Song of Phoenix is a 2017 Chinese period drama that has 81 amazing episodes.
(Yes, 81 episodes. But don't let that intimidate you.)
Adapted from the novel of the same name by Liang Zhenhua, it is an embellished story of the real-life poet Qu Yuan whose life and many writings continue to influence and inspire people today.
Currently, Viki is subbing the series but it may also be found on youtube and dramanice (although the latter two may still contain just the raws).
It stars Ma Ke, who many may recognize from Journey of Flower and The Journey, and Zhang Viann, whose long resume includes well-known titles like Empress of China, The Investiture of Gods, Romance of the Condor Heroes, Border Town Prodigal, and Ban Shu Legend. The cast also includes other well-known actors like Qiao Zhen Yu (Sword of Legends) and Lan Xi (Legend of Concubine Zhen Huan). Just to name a few.
Qu Yuan (Ma Ke) is a child prodigy whose skills in poetry are matched only by his cleverness. He develops a close friendship with the Emperor of Chu and, as a result, agrees to serve as a magistrate in one of the most difficult areas of the state. Mo Chou Nu is introduced as a peasant and earns money as an acrobat, although the summary explains she is a slave. Qu Yuan falls in love with her because she reminds him of the woman in his dreams, literally, while Chou Mo Nu initially despises him for a number of very valid reasons that I will not spoil. The episodes released so far document the efforts Qu Yuan makes to earn her trust as well as his efforts to successfully carry out his post as a magistrate.
But because this is a Chinese drama, we know that their love is destined to not be easy.
And since this is a political drama, we are guaranteed to encounter numerous schemes between people seeking power and revenge.
Here is what you can expect:
Set during the Warring States period, the Emperor of Chu (left) seeks to stabilize and grow his state. In order to do this, he must contend with the military power of Qin (right), a nearby state who seeks to conquer them. Currently, the two states maintain a shaky truce because the Emperor of Chu keeps a Princess of Qin, Zheng Xiu, as a consort and the Emperor of Qin favors a princess of Chu in his harem.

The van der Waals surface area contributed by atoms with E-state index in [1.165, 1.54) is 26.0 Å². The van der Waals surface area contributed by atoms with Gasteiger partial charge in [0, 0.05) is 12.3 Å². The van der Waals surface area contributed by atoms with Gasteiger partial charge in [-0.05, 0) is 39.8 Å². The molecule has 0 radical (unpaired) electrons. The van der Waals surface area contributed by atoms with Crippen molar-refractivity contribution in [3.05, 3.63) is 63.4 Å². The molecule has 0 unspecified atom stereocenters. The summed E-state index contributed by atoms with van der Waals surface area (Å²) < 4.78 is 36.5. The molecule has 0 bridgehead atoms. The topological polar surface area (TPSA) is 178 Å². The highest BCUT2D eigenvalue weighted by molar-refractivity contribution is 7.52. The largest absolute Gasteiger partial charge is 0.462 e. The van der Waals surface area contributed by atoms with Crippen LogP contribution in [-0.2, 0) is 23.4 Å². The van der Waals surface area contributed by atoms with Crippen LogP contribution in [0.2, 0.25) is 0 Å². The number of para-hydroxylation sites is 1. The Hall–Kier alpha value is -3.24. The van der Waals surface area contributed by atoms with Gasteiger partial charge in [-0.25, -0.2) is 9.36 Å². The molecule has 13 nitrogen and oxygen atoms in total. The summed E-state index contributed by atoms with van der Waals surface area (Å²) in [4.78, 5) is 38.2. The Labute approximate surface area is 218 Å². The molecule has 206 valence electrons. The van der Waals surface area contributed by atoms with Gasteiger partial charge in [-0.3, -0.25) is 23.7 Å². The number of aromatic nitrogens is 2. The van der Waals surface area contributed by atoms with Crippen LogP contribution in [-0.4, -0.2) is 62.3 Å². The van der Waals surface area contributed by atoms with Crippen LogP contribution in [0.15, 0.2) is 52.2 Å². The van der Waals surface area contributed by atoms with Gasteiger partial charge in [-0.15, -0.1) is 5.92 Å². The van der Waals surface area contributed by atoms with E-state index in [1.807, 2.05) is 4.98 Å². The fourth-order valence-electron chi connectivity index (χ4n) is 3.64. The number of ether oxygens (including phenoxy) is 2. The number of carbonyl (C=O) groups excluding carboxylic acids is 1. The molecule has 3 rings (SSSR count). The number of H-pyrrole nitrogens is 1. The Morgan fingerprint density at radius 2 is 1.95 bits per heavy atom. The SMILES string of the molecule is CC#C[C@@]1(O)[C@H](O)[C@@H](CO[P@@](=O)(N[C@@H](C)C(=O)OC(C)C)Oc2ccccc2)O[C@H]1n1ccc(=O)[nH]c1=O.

Zhang Yi (above) is the Prime Minister of Qin and extremely clever and ambitious.
Although he appears loyal to the Emperor of Qin he seeks to eventually be the one on the throne. He seeks to place in the harem of the Emperor of Chu a girl whom he has personally trained (and may or may not love although she loves him) to assist in destabilizing Chu.
Because of the show's length, viewers may expect an emphasis on plot and dialogue. In the fashion of Empress of China, much of the filming is likely to be limited to a handful of locations (palaces, battlefields, temples). Also, the real life poems of Qu Yuan are incorporated in the show. This may take the form of dreams that Qu Yuan has (for example, the opening of the show is a dream) or scene changes as he literally develops a poem. They lend the show a fantasy element that would otherwise be missing.
Unlike The Empress of China, the drama will focus more heavily on romance as that is central to the show. Thus, there will likely be less plotting but that should still make up a sizable portion of the drama (at 81 episodes, it has to!)
Take a peek at some stills:
Zheng Xiu, Princess of Qin, Royal Consort to Emperor Chu
Emperor Chu & Queen Mother (the mother of the Empress)
Mo Chou Nu
(reminding anyone of Empress of China?)
Unfortunately, other than palaces, much of the scenery seems to be CGI (as opposed to commercially successful shows like Eternal Love that filmed on location). Here is an example:
But anyone familiar with CGI in Chinese dramas should know that this is more the norm, while dramas like Eternal Love are the exception in terms of quality.
I scoured the internet and learned (with the aid of google translate) that the directors, Joseph Chang and Ding Yang, have both worked on many dramas over the years. Chang is better known for his incorporation of martial arts while Yang I believe has worked on Flowers in Fog, among other dramas. Both directors' dramas tend to have average ratings of 7.0 and above (with a few misses). I have yet to learn much about the screenwriter, Tian Zhongyang. The reason I have researched it so much is due to the drama's length; I think viewers should know what they are getting into and whether or not its creators have a good record or not. The novel was well-received and this is an adaption. It is currently rated 9.3 on Viki and iQiyi in China has it rated at 8.2 (last I checked, as of 5/5/17).
If you like romances that take place amidst politics, war, and harem struggles then this may be for you. If you like beautiful costumes, then this may be for you. If you can tolerate melodrama and some dramatic lines, then come on over. And if you can overlook horrible CGI and the occasionally stereotyped side character, hop on board. This is the type of show that will be laced with many subplots and will require your attention, and undoubtedly incorporate enormous character growth. This show will likely annoy you if hate betrayal, manipulation, backstabbing, revenge, plotting, power plots, and lovers who must try hard to be together (and may end in tragedy).
Trailer (check it out!)